Last week, The Daily Princetonian reported on allegations that classics professor Joshua Katz cultivated inappropriate relationships with some of his female students in the past. While these claims have not been definitively confirmed, there is already more than enough information and context to conclude that, regardless of the bigger picture and consequences for Katz himself, the man certainly manifests an insufferable sense of entitlement and arrogance, I believe.
But while it may be tempting, given Katz's politics, to ascribe this elitist self-assuredness to some isolated personal pathology, it must instead be understood as the expected outgrowth of Katz's status and power within the University, without which the behavior that alumni have alleged he undertook would lack coercive potential. This is to say, without a restructuring of the very academic world that elevated Katz, dynamics like those recently asserted by some alumni will continue to be perpetuated by a culture that convinces a small group of people that they are above the rest of us.
Indeed, the rigid hierarchies in place that often determine the viability of one's prospective career path complicates the relationships amongst students and faculty in the best cases, and facilitates trauma and anguish in the worst.
It is especially helpful here to reflect on Katz's own writing, in which he has arguably framed himself as a gatekeeper in his own field. In other words, he is the guy to see if you want your career in classics to go anywhere. Katz always got away with that off-putting attitude until now without question. Why? Because the University at which he teaches heaped upon him so many honors and accolades that it would have been impossible for him not to conclude, correctly, that he did possess such astounding leverage over most of the people around him.
Of course, it is not inevitable that any person would leverage this position to take advantage of people and lord his accomplishments and position over them. But a guy who would, under the guise of an oh-so-precise linguist, brand the Black Justice League as a “terrorist organization”? Much more plausible. As early as last summer, we learned what type of person a place like Princeton is willing to have ascend to a position of prominence and influence.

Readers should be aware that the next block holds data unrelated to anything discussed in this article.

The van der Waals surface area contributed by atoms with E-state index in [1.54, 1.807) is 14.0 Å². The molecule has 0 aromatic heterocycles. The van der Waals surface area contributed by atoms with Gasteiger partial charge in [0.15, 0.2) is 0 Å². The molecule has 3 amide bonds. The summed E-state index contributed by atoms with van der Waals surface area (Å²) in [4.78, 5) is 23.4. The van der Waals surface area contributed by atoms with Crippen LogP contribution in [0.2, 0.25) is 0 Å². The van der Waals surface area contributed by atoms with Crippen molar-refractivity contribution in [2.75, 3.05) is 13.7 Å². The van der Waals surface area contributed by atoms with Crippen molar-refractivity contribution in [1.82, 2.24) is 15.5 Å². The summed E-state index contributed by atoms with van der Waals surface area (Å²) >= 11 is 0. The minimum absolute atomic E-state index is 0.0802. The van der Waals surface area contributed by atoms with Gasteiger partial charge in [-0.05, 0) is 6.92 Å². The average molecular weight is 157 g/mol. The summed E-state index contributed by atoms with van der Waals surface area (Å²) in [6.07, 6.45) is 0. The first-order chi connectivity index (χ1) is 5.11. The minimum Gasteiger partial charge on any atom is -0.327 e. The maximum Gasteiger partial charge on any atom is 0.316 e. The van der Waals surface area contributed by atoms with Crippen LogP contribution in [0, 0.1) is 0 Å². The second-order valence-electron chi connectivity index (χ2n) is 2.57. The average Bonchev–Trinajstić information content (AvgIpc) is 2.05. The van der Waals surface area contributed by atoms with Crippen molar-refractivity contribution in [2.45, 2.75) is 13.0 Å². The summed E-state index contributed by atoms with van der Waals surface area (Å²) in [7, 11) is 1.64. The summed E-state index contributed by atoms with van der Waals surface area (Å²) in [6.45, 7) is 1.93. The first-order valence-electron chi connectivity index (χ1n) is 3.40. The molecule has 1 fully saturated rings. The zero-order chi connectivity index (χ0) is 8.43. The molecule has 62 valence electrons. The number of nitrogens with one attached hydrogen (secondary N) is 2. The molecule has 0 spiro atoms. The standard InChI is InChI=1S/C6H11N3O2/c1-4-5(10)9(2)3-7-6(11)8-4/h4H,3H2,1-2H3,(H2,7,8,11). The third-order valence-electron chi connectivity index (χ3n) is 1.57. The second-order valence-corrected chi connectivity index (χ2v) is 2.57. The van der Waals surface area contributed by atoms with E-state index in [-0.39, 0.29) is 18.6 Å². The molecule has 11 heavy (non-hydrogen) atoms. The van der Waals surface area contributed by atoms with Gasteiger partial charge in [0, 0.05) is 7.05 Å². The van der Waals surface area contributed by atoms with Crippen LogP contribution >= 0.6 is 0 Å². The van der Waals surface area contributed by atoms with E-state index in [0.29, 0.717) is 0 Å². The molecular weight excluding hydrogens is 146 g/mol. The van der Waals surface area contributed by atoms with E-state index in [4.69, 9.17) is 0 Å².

Someone who found reading the recent report especially jarring might wonder what all of this context does for us. First, it suggests that Katz's self-confidence, the social and intellectual basis for his alleged capacity to bully, demonize, and otherwise abuse others, is rooted not primarily in his own baseless self-regard, but rather in what he has been taught about himself by everyone around him. It is easy to imagine that the uncritical adoration by others proved to Katz that he could do and say anything, and far from being cancelled, people would not even speak up for fear of reprisals.
Even now, in the context of the mass revulsion of those who might have been his current students, Katz will in all probability be fine. The issue here, to be clear, is not one of mere job security; it is that up to now, Katz's job — in particular — has consisted in playing a large role in deciding the fates of others. People who have devoted their lives to such a specific domain of knowledge have had their lives and careers made or broken by Katz, and in a society where a career is most often the basis for healthcare and housing, no one should have this power over another.
So as not to be charged with cancelling the professor, it is admittedly possible that the public reaction to him of late has been misguided. After all, there is nothing intrinsically wrong with having a close relationship between student and professor, and the fact that the story of “Jane,” whose alleged relationship with Katz was the most troubling, is told by third parties, makes it conceivable that much was inadvertently lost in translation. If a student is truly enthusiastic about pursuing a relationship with Katz, it is the place of no one to tell her that she should not.
But the only way to know for sure that such relationships are not motivated by undue pressure is to remove precarity from the equation: if Katz did not have such overwhelming leverage over the people around him, either people would continue to remain close with him or they wouldn't. If they choose to, of their own volition and enthusiastically, that is their choice. While Katz’s alleged actions make it difficult to fathom this possibility, we must not deny him due process or the protections afforded by job security — the allegations in the report deserve investigation before action is taken.
Indeed, we will judge the facts, should they appear, that follow. And in the meantime, we might strive to make Princeton, and society at large, a place where individuals no longer wield such inordinate amounts of power over others’ fates, not by reducing the security of some, but by expanding it for all.
Braden Flax is a senior from Merrick, N.Y. He can be reached at firstname.lastname@example.org.